More than Just a Car
Thanks to the advances in vehicle technology that have come about in the last decade, drivers have plenty of instruments to keep their eyes on while on the road. Therefore, the increased complexity on the inside of today’s vehicles has proven to limit the driver’s attention to the outside and increase the risk of an auto accident.
While many will argue that the introduction of GPS devices and state-of-the-art entertainment systems has improved the driver experience, it has become apparent that it simultaneously increases driver distraction as well.
Because dashboards in today’s vehicles can serve as an all-in-one command center, experts have argued that drivers simply have too much going on at once. New federal regulations would block users from browsing the Internet while driving, as well as entering addresses into the GPS function.
However, some industry representatives, such as Distraction.gov, argue that these guidelines may not be enough to have a significant effect on distracted driving.
Push for Improved Distracted Driving Guidelines
Although the call for limiting distracting devices appears to be a step in the right direction, many automakers feel the new proposal leaves out a very important piece of the puzzle. Drivers looking to bypass the limitations of their vehicles would most likely still be able to use their own personal devices without any interruption.
Tom Baloga, BMW’s Vice President of Engineering, is just one of many experts in the industry who believes makers of smartphones and GPS devices should be held accountable, too.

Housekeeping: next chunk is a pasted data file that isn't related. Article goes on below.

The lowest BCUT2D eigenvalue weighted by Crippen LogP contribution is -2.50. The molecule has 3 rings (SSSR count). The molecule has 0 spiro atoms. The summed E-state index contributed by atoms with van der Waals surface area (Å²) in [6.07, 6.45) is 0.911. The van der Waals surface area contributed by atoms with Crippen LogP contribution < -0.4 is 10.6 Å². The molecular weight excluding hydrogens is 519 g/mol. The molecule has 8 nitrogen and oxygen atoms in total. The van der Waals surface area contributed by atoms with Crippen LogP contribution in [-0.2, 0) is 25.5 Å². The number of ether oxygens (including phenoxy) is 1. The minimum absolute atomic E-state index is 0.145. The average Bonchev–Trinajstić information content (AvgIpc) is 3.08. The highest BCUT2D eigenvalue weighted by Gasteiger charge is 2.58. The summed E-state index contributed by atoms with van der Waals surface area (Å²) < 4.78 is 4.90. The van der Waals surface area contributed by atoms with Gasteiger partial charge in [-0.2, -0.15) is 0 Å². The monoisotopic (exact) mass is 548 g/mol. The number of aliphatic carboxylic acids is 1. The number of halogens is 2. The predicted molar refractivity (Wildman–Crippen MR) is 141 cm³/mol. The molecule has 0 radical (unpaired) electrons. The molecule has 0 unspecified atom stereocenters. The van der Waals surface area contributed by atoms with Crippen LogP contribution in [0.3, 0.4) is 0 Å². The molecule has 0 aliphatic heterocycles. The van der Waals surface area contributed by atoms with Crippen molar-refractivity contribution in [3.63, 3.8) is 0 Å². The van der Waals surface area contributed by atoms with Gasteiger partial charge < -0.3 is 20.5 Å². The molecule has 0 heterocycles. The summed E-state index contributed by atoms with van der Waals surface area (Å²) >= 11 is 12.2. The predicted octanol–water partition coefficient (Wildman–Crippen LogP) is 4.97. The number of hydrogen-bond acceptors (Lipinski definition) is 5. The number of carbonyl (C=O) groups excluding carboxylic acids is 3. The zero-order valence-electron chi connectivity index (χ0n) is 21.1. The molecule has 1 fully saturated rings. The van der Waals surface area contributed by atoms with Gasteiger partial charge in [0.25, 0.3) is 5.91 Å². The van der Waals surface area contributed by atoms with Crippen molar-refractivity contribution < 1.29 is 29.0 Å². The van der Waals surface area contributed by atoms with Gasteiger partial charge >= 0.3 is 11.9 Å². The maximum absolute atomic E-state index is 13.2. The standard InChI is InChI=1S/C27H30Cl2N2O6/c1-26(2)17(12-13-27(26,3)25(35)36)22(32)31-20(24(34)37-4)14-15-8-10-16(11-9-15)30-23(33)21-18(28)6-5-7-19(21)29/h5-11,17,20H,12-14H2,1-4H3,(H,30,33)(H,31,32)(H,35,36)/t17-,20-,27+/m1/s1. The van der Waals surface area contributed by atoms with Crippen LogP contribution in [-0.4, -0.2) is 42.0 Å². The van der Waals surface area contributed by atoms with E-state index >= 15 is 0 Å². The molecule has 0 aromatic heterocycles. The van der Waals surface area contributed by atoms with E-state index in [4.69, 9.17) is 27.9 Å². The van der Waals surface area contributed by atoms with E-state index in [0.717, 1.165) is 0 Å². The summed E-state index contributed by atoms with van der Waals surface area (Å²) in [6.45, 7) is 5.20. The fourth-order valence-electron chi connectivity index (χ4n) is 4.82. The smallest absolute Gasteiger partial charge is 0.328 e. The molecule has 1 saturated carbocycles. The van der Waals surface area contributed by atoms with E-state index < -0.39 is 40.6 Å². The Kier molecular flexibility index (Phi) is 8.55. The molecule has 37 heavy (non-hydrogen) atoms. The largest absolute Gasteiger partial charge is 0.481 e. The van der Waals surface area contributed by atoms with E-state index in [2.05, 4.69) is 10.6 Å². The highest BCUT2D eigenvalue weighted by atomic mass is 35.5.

“Is that tiny screened portable device with no industry driving safety guidelines irrelevant?” asks Baloga.
Most experts would say no. And while the general consensus agrees with Baloga’s notion, the U.S. Department of Transportation says it needs to compile the necessary data before addressing the limitations of mobile devices in vehicles.
What to Expect
Currently, the Alliance of Automobile Manufacturers’ guidelines limit dashboard tasks to require no more than 10 two-second glances. The proposed guidelines would alter that to requiring no more than six two-second glances, as well as lock out users from entering addresses into the navigation unit or from browsing the Web in an effort to reduce distracted driving even further.
Do you drive a vehicle with an in-dash navigation feature? How distracting do you think these devices are, and do you think the Department of Transportation is on the right track by attempting to make them less distracting? Let us know in the comment box below.